A Fine Romance: A Recycled Steel Home in Southern California

Solar power and high efficiency gadgets make this Los Angeles home an environmental heaven.

| January/February 2001

  • A reproduction bathtub provides romantic relief to the hard edges and
    Photo By Claudio Santini
  • Located in a loft overlooking the main living area, above the kitchen and the guestroom, the bedroom space is small and intimate. From their bed, Jana and Claudio can watch movies projected from a ceiling pro­jector onto a huge screen that drops in front of the southern windows.
    Photo By Claudio Santini
  • The 3,200-square-foot home is made of steel recycled from junked cars, cans, and washing machines. Picard believes he saved at least 100 trees by using this material instead of wood.
    Photo By Claudio Santini
  • Butcher-block countertops are a cook’s dream—practical yet beautiful. Jana and Claudio have amassed an eclectic collection of pottery from their many trips to Italy. Views from the kitchen window include an ever-flowering bougainvillea bush and squirrels and birds feeding at the fence.
    Photo By Claudio Santini
  • Jana loves the charcoal-poured kitchen floor, which acts as a passive solar collector, because
    Photo By Claudio Santini
  • In the high-ceilinged living room, Jana and Claudio create intimacy by clustering the living room furniture around a super-efficient Rais woodburning stove and floor-to-ceiling bookshelves,
    Photo By Claudio Santini
  • Claudio, a professional photographer, and Jana, his manager, share the office adjoining the home, which runs completely on solar electricity.
    Photo By Claudio Santini
  • Jana Montgomery and Claudio Santini wield a soft touch within the hard edges of their modern home. Setting the table with the elegant Sasaki dishes, for example, transforms the simplest fare (even Chinese takeout) into an idyllic meal.
    Photo By Claudio Santini
  • In the mild Los Angeles climate, outdoor living space is essential. Several times a week, Claudio and Jana eat dinner on the covered patio behind their office, and they often entertain there as well. The outdoor room adjoins the couples giardino segreto (secret garden), which is protected on all sides.
    Photo By Claudio Santini
  • Jana and Claudio have made use of nearly every inch of their urban lot to grow food and fresh flowers, creating a lush oasis in the city. Gardenia trees and a honeysuckle vine perfume the entryway; lavender and old-fashioned roses provide romance. Rosemary is essential for the Italian dishes Jana makes, and a productive vegetable garden behind the home keeps the kitchen well-stocked. A slow-growing hybrid dwarf grass (Bonsai) lawn and drought-resistant land­scaping help foster an atmosphere of calm.
    Photo By Claudio Santini
  • An abundance of natural light makes the main room an ideal spot for Claudio to work on his paintings. The huge south-facing window is also a natural ­passive solar collector. Designer John Picard installed light-toned bamboo flooring for environmental reasons (it matures quickly and grows like a weed), but Jana loves its durability and low maintenance. “We had a Christmas tree whose container leaked for three days before we discovered the problem,” she recalls.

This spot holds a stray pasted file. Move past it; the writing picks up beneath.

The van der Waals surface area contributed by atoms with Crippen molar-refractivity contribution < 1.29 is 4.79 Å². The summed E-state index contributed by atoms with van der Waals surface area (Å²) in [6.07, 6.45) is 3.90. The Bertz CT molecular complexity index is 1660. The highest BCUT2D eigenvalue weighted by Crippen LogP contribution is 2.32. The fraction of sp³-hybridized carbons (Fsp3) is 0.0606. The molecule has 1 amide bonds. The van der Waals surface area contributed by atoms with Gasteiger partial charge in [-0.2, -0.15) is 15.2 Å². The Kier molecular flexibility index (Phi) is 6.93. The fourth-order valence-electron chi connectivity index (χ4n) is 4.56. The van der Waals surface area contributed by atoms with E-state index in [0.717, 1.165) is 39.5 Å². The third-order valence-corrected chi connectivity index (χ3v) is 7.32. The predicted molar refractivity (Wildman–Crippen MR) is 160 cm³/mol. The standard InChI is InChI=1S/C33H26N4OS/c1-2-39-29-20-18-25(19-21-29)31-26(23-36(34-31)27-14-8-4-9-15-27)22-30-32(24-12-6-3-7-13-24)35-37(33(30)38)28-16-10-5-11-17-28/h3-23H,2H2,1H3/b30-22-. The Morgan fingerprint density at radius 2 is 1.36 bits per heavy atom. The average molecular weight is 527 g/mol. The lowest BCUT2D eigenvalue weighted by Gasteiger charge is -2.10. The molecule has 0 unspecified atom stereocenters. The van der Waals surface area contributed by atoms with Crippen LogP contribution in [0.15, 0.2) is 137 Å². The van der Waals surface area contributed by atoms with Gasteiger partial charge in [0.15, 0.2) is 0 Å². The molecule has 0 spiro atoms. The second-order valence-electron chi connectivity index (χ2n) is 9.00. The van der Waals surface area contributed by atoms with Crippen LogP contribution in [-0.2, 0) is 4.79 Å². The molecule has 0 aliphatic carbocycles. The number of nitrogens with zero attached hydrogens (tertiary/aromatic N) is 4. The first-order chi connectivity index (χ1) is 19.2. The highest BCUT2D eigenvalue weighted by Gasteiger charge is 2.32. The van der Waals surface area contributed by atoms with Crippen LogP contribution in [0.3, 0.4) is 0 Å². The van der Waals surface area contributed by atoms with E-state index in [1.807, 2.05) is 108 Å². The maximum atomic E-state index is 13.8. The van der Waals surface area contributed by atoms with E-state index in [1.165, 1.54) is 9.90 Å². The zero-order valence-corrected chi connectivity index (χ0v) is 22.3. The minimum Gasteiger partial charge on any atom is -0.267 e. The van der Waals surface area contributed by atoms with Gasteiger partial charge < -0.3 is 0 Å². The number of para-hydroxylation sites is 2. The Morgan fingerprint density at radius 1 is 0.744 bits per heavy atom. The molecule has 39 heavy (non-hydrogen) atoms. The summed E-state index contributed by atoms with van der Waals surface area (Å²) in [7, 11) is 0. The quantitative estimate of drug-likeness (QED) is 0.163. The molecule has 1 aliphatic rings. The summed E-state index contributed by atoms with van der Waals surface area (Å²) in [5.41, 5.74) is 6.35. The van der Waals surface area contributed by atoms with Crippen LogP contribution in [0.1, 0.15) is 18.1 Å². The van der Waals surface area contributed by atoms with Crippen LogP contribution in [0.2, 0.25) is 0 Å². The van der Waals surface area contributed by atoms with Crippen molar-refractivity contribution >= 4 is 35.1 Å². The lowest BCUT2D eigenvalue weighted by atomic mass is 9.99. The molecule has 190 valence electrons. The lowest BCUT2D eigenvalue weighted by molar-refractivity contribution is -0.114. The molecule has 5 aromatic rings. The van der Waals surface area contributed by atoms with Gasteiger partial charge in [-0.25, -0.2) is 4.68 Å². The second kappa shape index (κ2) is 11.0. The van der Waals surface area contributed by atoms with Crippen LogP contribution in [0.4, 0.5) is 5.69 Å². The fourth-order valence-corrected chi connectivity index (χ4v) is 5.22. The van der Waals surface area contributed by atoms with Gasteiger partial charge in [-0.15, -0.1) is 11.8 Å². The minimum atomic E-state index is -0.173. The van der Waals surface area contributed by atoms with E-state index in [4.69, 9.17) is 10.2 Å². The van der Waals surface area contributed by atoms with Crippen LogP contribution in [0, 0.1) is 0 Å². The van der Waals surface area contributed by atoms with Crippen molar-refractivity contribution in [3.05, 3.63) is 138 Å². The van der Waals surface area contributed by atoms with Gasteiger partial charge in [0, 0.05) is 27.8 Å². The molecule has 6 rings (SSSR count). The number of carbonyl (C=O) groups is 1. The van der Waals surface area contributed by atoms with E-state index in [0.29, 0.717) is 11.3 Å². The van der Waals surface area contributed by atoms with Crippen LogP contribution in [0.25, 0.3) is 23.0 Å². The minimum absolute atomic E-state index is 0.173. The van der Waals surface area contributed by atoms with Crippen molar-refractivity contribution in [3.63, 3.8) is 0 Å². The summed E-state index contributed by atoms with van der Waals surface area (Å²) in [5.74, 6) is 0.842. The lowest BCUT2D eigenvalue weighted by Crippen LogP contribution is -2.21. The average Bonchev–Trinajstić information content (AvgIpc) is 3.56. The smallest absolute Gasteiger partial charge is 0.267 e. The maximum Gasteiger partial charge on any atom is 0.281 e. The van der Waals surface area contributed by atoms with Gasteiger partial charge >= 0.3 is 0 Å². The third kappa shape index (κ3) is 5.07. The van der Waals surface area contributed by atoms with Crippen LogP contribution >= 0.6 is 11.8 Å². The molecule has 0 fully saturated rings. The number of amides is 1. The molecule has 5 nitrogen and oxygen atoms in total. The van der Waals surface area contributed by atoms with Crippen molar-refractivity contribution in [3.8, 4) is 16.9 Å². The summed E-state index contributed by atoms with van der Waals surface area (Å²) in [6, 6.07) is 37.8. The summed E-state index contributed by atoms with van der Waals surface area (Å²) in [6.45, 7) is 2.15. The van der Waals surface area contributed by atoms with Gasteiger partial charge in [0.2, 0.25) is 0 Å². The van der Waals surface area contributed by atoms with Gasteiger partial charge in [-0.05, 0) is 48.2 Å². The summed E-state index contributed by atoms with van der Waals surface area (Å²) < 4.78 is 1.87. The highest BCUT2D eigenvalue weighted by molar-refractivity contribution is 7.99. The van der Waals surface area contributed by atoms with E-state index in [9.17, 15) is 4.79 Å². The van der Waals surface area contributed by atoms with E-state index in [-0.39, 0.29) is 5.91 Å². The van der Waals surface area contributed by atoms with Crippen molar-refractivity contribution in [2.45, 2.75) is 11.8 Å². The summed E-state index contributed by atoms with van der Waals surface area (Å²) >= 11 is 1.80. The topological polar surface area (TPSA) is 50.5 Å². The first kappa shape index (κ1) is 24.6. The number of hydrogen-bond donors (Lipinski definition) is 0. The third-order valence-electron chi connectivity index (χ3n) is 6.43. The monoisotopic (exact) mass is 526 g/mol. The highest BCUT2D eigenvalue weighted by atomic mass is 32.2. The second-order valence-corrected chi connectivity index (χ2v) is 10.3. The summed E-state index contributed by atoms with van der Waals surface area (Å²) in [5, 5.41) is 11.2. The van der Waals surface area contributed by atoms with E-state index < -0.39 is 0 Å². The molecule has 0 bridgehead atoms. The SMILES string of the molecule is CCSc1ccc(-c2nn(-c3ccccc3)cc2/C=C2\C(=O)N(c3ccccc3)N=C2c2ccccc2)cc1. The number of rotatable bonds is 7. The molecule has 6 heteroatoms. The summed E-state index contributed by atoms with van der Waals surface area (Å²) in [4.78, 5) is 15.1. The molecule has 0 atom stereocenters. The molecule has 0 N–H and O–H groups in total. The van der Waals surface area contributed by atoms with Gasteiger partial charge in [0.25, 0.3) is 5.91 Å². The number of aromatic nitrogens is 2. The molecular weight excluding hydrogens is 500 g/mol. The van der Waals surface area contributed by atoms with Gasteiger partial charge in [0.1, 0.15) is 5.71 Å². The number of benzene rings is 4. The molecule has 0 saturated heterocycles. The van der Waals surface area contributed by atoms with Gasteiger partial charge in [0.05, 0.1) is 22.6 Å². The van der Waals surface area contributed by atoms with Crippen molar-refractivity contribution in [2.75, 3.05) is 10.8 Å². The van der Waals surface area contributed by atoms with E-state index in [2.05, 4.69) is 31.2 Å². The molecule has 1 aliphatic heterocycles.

Photo By Claudio Santini

When Colorado-born Jana Montgomery pictured owning a home, a two-story corrugated-metal cube capped by a roof made from recycled petroleum waste wasn't exactly what came to mind. "I'm a little more of a cottage person,'' Jana confesses.

But Jana and her spouse, Italian architectural photographer and artist Claudio Santini, also harbored dreams of living in an environmentally friendly house large enough to provide a work and display space for Claudio's art. The Los Angeles-based couple lucked out when they heard about a quirky 3,200-square-foot eco-techno home located on a side street within a quiet residential section of Marina del Rey. "We snatched it up before the house even went on the market,'' recalls Claudio. He, Jana, and their rabbit, Chipper, have been living there happily for nearly three years.

Claudio's idea of home sweet home has always been inextricably tied up with the concept of living in a manner respectful of the planet and its limited resources. And by those standards, this is a dream home, to be sure.

The Montgomery-Santini residence was constructed in 1991 by and for John Picard, a renovator of multi-million dollar Hollywood mansions whose ecological epiphany came while watching an MTV public service announcement on the decimation of Earth's rain forests. "That was the first time I had ever thought for one second that I had something to do with the world's environmental problems,'' he says.

As a result, Picard changed careers and began planning a personal residence that would become a poster child for environmentally sustainable living in Southern California. Bucking building trends, Picard constructed his home from recycled steel produced from junked cars, cans, and washing machines. "The house can be disassembled with a quarter inch screw gun and recycled again,'' he explains.

Solar Power 

8/11/2014 1:07:09 PM

Such homes are so great, I would like to live in http://www.eosok.com such a home.

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